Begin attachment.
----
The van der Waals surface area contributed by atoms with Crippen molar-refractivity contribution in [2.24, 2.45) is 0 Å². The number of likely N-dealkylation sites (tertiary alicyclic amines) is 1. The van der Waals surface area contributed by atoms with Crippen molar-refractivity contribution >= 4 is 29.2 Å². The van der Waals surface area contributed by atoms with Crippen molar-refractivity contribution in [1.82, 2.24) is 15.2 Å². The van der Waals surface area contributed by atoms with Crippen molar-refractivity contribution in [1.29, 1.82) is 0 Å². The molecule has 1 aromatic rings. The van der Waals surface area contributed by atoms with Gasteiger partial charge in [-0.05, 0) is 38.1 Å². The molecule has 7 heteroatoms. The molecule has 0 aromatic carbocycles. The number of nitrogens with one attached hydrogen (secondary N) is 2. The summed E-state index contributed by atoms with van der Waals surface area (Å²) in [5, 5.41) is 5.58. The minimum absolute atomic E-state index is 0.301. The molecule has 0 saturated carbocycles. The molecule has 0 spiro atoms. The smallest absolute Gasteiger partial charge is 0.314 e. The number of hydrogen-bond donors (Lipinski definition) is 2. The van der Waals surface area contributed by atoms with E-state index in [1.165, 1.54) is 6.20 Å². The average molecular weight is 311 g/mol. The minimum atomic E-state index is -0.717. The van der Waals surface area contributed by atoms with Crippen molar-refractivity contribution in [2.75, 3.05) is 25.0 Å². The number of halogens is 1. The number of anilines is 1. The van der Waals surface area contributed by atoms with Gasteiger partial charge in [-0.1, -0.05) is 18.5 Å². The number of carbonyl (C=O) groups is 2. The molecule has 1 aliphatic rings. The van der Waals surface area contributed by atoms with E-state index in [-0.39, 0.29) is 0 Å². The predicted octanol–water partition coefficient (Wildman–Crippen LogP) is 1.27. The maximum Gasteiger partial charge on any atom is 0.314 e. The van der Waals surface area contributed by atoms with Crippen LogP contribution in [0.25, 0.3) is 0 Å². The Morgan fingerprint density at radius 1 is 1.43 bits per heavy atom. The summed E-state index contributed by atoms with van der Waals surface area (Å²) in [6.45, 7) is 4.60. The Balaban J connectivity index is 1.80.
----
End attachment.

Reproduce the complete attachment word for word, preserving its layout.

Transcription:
The van der Waals surface area contributed by atoms with Crippen molar-refractivity contribution in [2.24, 2.45) is 0 Å². The number of likely N-dealkylation sites (tertiary alicyclic amines) is 1. The van der Waals surface area contributed by atoms with Crippen molar-refractivity contribution >= 4 is 29.2 Å². The van der Waals surface area contributed by atoms with Crippen molar-refractivity contribution in [1.82, 2.24) is 15.2 Å². The van der Waals surface area contributed by atoms with Crippen molar-refractivity contribution in [1.29, 1.82) is 0 Å². The molecule has 1 aromatic rings. The van der Waals surface area contributed by atoms with Gasteiger partial charge in [-0.05, 0) is 38.1 Å². The molecule has 7 heteroatoms. The molecule has 0 aromatic carbocycles. The number of nitrogens with one attached hydrogen (secondary N) is 2. The summed E-state index contributed by atoms with van der Waals surface area (Å²) in [5, 5.41) is 5.58. The minimum absolute atomic E-state index is 0.301. The molecule has 0 saturated carbocycles. The molecule has 0 spiro atoms. The smallest absolute Gasteiger partial charge is 0.314 e. The number of hydrogen-bond donors (Lipinski definition) is 2. The van der Waals surface area contributed by atoms with E-state index in [1.165, 1.54) is 6.20 Å². The average molecular weight is 311 g/mol. The minimum atomic E-state index is -0.717. The van der Waals surface area contributed by atoms with Crippen molar-refractivity contribution in [2.75, 3.05) is 25.0 Å². The number of halogens is 1. The number of anilines is 1. The van der Waals surface area contributed by atoms with Gasteiger partial charge in [-0.1, -0.05) is 18.5 Å². The number of carbonyl (C=O) groups is 2. The molecule has 1 aliphatic rings. The van der Waals surface area contributed by atoms with E-state index in [-0.39, 0.29) is 0 Å². The predicted octanol–water partition coefficient (Wildman–Crippen LogP) is 1.27. The maximum Gasteiger partial charge on any atom is 0.314 e. The van der Waals surface area contributed by atoms with Crippen LogP contribution in [0.25, 0.3) is 0 Å². The Morgan fingerprint density at radius 1 is 1.43 bits per heavy atom. The summed E-state index contributed by atoms with van der Waals surface area (Å²) in [6.45, 7) is 4.60. The Balaban J connectivity index is 1.80.